I complained about it and went through hell. I had false allegations thrown at me, my working life was hell. I was demoted from Night Sister to staff nurse. I was called into meetings and on arrival Id be told I had made a mistake and no such meeting had been arranged. On the other hand I would get a letter asking me why I didnt attend a meeting I hadnt been told about. I would go off duty at 8am and would get phone calls at midday when, I was sleeping, to ask about something stupid regarding the previous night. I had told one colleague about my holiday plans and even got phone calls while I was away on holiday. I was told they needed a psychiatric report as to my suitability for the post. My GP advised I did this privately. All that showed was “Work induced stress”
    During one meeting I was asked by the Professional Development Sister if I knew the cost of keeping these people alive? She went on to be the manager of a care home so found out 1st hand.
    Eventually I was dismissed and indicated that i was going to a tribunal and would make it public.
    Within hours of the management committee being informed of this I was offered a ‘Medical Retirement’ from the NHS which was a very generous lump sum and pension. I questioned the ‘medical’ what medical reason would they use? They replied that they would simply submit the forms as no one checked it would be passed. The terms were enhanced by 10 years I was still in my 40s with 4 growing children so accepted and now over 20 years later I am still collecting the pension.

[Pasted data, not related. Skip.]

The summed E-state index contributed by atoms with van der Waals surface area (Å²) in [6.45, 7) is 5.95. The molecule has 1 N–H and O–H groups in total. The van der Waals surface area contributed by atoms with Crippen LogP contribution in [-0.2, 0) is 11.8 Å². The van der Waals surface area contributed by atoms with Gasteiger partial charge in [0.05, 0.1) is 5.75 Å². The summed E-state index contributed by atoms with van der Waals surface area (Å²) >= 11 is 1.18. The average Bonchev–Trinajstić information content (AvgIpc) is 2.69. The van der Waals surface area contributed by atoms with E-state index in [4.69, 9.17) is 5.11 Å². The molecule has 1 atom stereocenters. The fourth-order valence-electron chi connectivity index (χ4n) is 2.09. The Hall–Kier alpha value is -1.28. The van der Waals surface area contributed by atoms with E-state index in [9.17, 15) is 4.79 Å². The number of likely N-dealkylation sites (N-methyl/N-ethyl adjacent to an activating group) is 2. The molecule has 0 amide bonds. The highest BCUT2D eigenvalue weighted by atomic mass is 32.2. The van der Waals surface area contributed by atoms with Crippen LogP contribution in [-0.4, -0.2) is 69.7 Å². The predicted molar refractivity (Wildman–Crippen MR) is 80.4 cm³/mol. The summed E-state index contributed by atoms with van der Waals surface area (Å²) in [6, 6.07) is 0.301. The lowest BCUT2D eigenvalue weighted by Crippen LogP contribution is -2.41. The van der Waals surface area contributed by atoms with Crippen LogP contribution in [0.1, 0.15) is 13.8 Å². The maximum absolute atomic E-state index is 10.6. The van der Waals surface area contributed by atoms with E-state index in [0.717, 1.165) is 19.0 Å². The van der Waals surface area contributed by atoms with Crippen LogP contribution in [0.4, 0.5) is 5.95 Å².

The Internal Enquiry held into the way I had been treated decided that i had been treated in a disgusting way. They didn’t offer me my job back but made changes at the hospital. The Elderly Care Unit became part of the Medical Unit and was no longer was an independent unit.
    The manager, who was a lovely gentle lady, but wasn’t up to the job was advised to take early retirement, which she did.
    The deputy manager deputy who was a vicious workplace bully, she was appointed between my acceptance of the post and starting work on the unit. She was demoted and moved onto the medical unit . She had got rid of all the sisters on the unit except for two, myself and one on days who also went through hell. The vacant sisters jobs were filled with junior inexperienced nurses who could be managed and controlled. They hung on her every word.
    The Deputy Managers side kick and spare mouthpiece was the Professional Development Sister who was made redundant and went to work as a care home manager (to find out the cost of keeping elderly people alive)
    I continued to work in the NHS and private sector until my retirement 2 years ago aged 68

  2. Pingback: Boss of failing NHS trust claims she never saw email alerts over patient safety | sharmilachowdhury

  3. Pingback: NHS whistleblowing articles in 2016: TWO years post Francis Review with NO change | sharmilachowdhury